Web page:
To be honest, it’s been tough this week.
Yeah, I know, there are people dying. I know there are people trying to stop those people dying and adding up a heavy psychological debt in the process. I know there are people trapped in bad situations, sheltering in place with someone harmful to them. I know there are unemployed people. I know there are single mothers with three little kids trying to work as best they can and care for them.
I know I’m in a better place than all of them.
I also know that I am prone a bit of depression and it’s been kind of a cloudy week. I know that when this started, I recognized I needed some more human interaction to maintain optimal mental health–and I wasn’t able to do that.
And I know that everyone’s a little stressed right now and, though everyone’s trying, well…everyone’s trying.
I can sit here and beat myself up. I can repeat the popular meme about how bad Anne Frank had it and shame myself into a better mindset.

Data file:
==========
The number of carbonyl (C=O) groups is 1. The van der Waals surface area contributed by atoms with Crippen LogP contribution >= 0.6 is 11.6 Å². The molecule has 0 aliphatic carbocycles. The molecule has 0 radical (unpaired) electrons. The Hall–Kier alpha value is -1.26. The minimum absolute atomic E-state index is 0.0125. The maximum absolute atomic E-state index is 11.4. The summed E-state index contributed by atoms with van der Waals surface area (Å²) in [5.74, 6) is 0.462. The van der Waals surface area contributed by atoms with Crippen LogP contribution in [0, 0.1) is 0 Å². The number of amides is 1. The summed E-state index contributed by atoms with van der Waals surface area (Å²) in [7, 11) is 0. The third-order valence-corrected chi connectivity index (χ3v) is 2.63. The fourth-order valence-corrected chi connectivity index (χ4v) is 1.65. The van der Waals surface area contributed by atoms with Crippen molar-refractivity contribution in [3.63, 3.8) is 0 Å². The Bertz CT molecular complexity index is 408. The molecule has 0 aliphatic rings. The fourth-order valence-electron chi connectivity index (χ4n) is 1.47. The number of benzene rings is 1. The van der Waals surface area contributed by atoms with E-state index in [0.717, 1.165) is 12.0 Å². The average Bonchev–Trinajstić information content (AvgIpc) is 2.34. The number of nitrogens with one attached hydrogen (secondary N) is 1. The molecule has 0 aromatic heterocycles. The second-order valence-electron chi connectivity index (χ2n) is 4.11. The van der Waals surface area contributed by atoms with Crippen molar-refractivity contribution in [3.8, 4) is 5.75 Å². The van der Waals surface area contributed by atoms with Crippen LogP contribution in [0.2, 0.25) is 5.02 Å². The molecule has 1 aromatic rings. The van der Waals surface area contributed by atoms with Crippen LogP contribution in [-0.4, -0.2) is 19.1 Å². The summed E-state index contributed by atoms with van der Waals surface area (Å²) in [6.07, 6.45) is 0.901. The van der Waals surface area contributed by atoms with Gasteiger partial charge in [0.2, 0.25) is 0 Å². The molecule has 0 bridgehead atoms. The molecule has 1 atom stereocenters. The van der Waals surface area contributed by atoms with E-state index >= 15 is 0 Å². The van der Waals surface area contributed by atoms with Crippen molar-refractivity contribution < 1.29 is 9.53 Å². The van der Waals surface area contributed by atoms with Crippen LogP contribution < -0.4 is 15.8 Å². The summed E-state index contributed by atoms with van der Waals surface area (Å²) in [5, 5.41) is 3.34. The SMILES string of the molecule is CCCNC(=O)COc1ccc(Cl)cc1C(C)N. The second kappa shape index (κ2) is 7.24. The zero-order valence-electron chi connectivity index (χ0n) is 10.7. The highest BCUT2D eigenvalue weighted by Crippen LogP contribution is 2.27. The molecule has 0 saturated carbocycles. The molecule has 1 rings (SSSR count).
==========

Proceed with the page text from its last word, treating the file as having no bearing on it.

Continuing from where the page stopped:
Or I can accept it, weather it, and try to mitigate it.
Thursday evening was a little cool, so we got the fire pit out and sat at the end of the driveway with it for a while. Last night, we sat in the driveway with the neighbors, socially distanced, and talked. Today, I went for a bike ride. The light box has helped.
I’ve stopped listening to the daily news conferences. Given that my Facebook feel is a progression of Trump sucks and his followers are selfish idiots against fake news, liberty, thank God for this great, great man, you unAmerican creeps posts, I may back off it.
I’m writing this blog every day to kickstart my writing, and also to try to add something good into the discussion. Some days, that’s hard.
As much as there’s optimism about opening things up within the next few weeks, I don’t find that realistic. At least for me, this is likely to be a long haul.
We’re starting week seven of a separation that, for me, is likely to be measured in months.
So the valleys will come and go, but tomorrow will be there until God decides otherwise.
The best thing we can do–more than washing, distancing, masks, and the like–is to maintain the mental health that feeds the mental toughness required for this circumstance.